the top, tall enough to be reached from
the bow of the boat. All you have to do is
retrieve that mooring pennant and attach
it to a strong point on the bow.
To secure your boat to the mooring,
follow these six steps.
1. GET READY. As you enter the harbor
and while you’re trying to identify the
mooring you need to pick up, a crewmember should take a boat hook and a
short ( 6-10 feet) length of line to the bow.
The line should be the size and strength
of your docklines, large enough to hold
the boat but small enough to double on a
bow cleat. Secure one end to a bow cleat
and run the other end through a fairlead,
if your boat has one.
2. GET POSITIONED. Once you’ve identified the mooring you want to pick up,
determine the direction of the wind.
Approach the mooring from dead-down-
wind, which means the bow is pointing
into the wind.
3. APPROACH THE MOORING. Head
toward the mooring slowly, with just
enough throttle to keep the boat moving into the wind. The crewmember on
the bow should continually point at the
mooring with the boat hook. The movement of the boat hook and its angle will
give you a good idea of how quickly you’re
approaching. At the same time, the crew
on the bow should indicate the distance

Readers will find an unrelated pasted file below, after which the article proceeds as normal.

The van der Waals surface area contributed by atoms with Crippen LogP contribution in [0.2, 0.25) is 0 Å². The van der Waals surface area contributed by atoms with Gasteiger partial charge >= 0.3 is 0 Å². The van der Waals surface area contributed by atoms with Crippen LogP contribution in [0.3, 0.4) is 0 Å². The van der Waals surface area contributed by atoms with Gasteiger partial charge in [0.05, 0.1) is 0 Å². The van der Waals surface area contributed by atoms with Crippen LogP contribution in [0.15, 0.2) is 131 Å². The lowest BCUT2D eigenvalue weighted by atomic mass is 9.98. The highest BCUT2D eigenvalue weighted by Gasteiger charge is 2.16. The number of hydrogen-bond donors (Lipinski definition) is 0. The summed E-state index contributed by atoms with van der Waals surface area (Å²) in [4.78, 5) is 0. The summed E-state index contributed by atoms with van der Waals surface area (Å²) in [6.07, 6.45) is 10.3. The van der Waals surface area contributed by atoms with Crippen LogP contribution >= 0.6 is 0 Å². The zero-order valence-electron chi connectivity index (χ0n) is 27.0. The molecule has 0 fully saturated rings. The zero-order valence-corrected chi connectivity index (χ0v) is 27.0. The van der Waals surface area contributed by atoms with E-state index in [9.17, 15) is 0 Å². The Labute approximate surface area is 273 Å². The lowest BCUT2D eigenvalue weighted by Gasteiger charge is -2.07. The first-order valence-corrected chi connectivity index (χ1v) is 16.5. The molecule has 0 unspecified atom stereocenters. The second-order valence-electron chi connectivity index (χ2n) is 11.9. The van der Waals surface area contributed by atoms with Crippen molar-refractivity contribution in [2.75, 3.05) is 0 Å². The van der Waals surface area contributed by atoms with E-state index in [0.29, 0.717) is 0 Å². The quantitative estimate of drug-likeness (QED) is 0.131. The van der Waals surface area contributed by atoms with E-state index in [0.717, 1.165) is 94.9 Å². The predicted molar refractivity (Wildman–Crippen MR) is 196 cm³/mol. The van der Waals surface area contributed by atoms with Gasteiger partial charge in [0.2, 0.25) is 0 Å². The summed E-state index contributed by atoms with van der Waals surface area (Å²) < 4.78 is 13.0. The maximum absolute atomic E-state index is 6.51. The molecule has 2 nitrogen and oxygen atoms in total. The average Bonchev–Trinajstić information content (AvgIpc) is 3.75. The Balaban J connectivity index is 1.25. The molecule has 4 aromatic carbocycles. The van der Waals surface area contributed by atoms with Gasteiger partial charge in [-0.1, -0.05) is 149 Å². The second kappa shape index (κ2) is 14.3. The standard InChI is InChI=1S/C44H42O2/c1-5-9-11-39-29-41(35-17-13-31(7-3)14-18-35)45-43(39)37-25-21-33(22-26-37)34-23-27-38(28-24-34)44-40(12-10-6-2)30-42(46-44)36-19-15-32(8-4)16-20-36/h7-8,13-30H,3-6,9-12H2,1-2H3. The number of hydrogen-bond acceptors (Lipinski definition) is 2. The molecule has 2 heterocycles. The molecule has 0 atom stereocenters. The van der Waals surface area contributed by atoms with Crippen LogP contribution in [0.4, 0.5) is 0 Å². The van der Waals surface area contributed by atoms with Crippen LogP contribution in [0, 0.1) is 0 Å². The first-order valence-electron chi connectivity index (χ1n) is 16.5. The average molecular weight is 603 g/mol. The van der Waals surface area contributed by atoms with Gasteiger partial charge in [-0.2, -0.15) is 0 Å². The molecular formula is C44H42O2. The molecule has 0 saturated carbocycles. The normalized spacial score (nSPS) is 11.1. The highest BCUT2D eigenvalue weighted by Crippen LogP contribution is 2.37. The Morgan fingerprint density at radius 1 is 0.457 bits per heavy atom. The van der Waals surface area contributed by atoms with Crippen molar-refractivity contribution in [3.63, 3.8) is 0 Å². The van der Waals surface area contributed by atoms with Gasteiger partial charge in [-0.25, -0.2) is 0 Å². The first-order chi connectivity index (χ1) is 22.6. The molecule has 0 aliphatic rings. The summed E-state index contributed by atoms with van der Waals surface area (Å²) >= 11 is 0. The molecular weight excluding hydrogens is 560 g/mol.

to the mooring in boat lengths, not in
feet. It’s easier to estimate one or two boat
lengths than 30 or 60 feet. On smaller
boats, they can call out the number; on
larger boats, hand signals work better.
4. STOP THE BOAT. Before the bow
comes to the mooring, put the engine
in neutral. Unless the wind is strong, the
boat’s momentum will carry it forward
a bit before the wind starts pushing it
back, giving the crew on the bow time to
you reach pickup
buoy, shift to
buoy with your
it up till you get
to the pennant
loop, then decide
if you want to
use your own
line, or use the
Or, place the pennant
loop over your center
bow cleat directly, and
store the pickup buoy
Either pass your own line through
the pennant’s mooring eye splice
(loop) to form a bridle that you
secure to two cleats on deck